INDOT to make funding available for railroad crossing safety projects. The path to the amphitheater might be one of them.

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Recently State Senator Ron Grooms passed along information of importance to downtown (below). First, some background.

Among the impediments (both real and imagined) to greater use of the amphitheater is one that largely has remained outside the city’s control: a railroad track carrying passing trains.

Local folk wisdom holds that the levee acts as a sort of forbidding mountain range, dissuading riverfront use. For my money, trains are a far bigger safety concern, as well as a periodic roadblock: they’ll queue to the west to leave the 6th Street automotive crossing open, thus blocking the pedestrian path from downtown to the amphitheater, often for a very long time.

And I’m probably not the only person who has witnessed people climbing over the couplers. It’s very dangerous, indeed.

I chatted with Grooms yesterday at WANA’s Political Social. Previously he had met with Mayor Gahan to discuss the railroad crossing, and then the new INDOT program arose. It provides funds to address railroad crossing safety through competitive match grant applications. I’m told that the city has responded favorably to this, and is dispatching John Rosenbarger for due diligence.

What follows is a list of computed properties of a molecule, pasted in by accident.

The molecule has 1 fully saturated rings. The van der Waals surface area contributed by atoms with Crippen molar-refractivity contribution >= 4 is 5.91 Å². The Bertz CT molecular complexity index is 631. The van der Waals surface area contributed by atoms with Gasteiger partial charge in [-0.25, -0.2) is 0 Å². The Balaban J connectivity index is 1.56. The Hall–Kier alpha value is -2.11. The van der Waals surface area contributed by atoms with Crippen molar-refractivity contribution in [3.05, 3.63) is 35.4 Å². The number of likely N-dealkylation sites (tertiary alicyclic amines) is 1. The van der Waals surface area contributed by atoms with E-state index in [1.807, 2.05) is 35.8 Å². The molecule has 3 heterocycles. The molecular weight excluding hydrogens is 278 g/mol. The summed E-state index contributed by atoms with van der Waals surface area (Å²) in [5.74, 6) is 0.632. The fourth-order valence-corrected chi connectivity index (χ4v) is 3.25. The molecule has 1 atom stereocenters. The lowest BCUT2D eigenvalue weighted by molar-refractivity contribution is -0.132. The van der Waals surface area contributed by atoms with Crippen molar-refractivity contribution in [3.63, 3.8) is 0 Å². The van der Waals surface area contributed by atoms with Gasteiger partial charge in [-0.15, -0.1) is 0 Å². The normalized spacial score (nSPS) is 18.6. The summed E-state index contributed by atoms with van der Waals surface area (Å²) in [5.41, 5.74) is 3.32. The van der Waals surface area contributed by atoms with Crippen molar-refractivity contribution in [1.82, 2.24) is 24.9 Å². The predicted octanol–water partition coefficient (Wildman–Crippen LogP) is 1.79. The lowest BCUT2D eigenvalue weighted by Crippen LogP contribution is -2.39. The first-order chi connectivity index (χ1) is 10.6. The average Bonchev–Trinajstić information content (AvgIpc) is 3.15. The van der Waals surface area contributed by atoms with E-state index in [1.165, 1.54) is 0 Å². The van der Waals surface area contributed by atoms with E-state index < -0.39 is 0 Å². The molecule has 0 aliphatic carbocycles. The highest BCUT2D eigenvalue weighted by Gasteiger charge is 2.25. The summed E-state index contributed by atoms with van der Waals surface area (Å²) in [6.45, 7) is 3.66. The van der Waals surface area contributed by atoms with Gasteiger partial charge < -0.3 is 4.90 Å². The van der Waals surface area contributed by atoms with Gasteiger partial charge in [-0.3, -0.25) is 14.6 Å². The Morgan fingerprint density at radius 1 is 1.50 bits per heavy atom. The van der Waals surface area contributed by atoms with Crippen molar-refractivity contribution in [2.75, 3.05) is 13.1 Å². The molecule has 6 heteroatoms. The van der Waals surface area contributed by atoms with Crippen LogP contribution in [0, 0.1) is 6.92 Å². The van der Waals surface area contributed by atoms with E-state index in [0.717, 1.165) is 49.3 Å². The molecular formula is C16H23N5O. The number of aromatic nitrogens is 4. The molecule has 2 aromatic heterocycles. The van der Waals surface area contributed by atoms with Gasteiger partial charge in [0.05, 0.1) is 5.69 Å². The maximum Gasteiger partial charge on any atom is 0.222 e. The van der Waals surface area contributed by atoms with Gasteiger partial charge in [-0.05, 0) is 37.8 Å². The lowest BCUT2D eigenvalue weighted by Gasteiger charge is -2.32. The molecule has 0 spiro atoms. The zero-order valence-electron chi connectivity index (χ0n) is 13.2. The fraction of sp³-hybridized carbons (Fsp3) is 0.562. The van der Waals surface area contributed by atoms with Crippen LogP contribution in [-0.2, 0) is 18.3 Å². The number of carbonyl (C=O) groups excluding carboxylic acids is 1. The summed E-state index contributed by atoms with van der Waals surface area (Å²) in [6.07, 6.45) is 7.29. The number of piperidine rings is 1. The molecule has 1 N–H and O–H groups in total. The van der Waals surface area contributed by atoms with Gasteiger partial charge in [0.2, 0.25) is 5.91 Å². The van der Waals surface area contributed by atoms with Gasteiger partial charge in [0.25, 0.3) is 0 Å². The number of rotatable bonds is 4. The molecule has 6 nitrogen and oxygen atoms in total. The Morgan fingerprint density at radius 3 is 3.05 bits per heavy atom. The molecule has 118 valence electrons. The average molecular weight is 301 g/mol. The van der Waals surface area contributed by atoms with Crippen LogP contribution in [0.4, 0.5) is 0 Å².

Let’s hope something comes of it. If we can’t have forward-thinking, multi-modal transport networks including a light rail stop at the amphitheater, and if we must tolerate freight trains, then crossing the tracks safely is job one.

Indiana to provide $125M for local railroad safety projects (The Republic)

CHESTERTON, Ind. — Indiana’s transportation authority will provide at least $125 million in matching grants to local governments that undertake railroad safety projects.

The Department of Transportation program will require local agencies to contribute 20 percent of the money for land acquisition and construction. The state would take care of the rest.

The plan is part of Gov. Eric Holcomb’s agenda to upgrade the state’s infrastructure. Holcomb signed a bill last year authorizing funding for the program, which was part of an infrastructure improvement plan approved by the Legislature that hiked taxes and fees.

Local communities may submit proposals from May until the end of August. INDOT is expected to hold several meetings this month to answer questions from local officials.

Grant winners will be announced starting in late summer.

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